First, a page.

Bats of Idaho

By Sarah Cubells

For good reason, the birds and large mammals of the Greater Yellowstone Ecosystem are the awe-inspiring “main characters” among locals and tourists alike. But, outside of Halloween time, I don’t hear much about the fascinating 14 bat species found in Idaho. I do find myself appreciating them as we head into summertime—My skin is covered in mosquito bites currently, and all of Idaho’s bats are insect-eaters (insectivores).

Bats reproduce slowly, which is unusual for small mammals. Female bats possess the amazing and unique ability to actually delay egg implantation (fertilization) in response to environmental factors such as food availability. In temperate climates, bats generally mate in the fall and then delay egg fertilization until they come out of hibernation in the spring! Each birth, which typically takes place around mid-June in Idaho, usually results in a single pup—yes, bat babies are called “pups”—although it is possible for them to have twins. 12 of the 14 bat species in Idaho hibernate, while the other two species actually migrate south for the winter.

Bats are the only mammals capable of continuous, flapping flight. A few bat species found locally, including long-eared myotis, pallid bat, and Townsend’s big-eared bat, can collect insects off of vegetation, and have unique wing shapes allowing them to hover and carry larger prey according to the Yellowstone National Park Service.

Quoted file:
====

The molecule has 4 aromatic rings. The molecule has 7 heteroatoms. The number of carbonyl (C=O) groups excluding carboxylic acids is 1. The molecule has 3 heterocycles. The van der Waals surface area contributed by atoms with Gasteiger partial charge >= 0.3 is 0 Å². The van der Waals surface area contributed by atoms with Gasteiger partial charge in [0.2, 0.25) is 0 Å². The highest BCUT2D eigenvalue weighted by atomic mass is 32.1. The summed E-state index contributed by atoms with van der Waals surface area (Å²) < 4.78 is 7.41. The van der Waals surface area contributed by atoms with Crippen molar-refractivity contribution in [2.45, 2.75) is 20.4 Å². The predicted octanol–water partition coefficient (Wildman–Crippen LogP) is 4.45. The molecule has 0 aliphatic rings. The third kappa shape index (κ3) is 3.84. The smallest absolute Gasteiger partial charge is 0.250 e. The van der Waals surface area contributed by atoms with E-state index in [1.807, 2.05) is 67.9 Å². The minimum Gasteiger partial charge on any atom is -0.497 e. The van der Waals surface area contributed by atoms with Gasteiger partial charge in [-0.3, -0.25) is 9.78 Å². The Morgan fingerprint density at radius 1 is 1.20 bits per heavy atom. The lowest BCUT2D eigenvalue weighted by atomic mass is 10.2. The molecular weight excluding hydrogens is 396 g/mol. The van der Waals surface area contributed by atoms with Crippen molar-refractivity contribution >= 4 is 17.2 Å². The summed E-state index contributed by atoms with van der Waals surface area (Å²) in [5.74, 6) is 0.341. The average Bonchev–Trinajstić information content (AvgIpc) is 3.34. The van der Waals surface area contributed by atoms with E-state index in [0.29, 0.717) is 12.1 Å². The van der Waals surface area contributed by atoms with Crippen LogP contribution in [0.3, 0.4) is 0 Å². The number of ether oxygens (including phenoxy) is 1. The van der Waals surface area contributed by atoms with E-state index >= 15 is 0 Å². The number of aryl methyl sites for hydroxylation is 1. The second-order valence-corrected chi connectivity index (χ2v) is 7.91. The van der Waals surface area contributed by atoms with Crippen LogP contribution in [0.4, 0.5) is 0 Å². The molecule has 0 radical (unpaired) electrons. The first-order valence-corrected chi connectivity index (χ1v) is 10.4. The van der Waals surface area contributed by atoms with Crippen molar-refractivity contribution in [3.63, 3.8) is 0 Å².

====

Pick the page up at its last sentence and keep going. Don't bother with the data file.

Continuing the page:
Bat soaring over water
A bat spreads its wings and glides over a body of water

Bats use an “echolocation system” to orient and find food in the dark. This means they use their physical features and sonar (Sound Navigation and Ranging) to navigate. Many bats use high-frequency calls, which help them detect prey while avoiding detection by predators. Although many of us are familiar with the expression “blind as a bat,” bats also generally have excellent vision, some even better than humans.

Bats can rest upside down for months! Their heads contain cavities that allow blood and other fluids to pool separately from the brain.

There are several common misconceptions about bats. According to Idaho Fish and Game (IDFG), a bat flying in the daytime does not necessarily constitute a risk to human safety. Bats occasionally fly in the daytime, especially when the migratory species are on the move. Another common misconception, according to IDFG, is that bats “attack” people. Bats are generally gentle by nature and do not attack people. They will act defensively when people attempt to pick them up, so make sure to steer clear of attempting to handle them!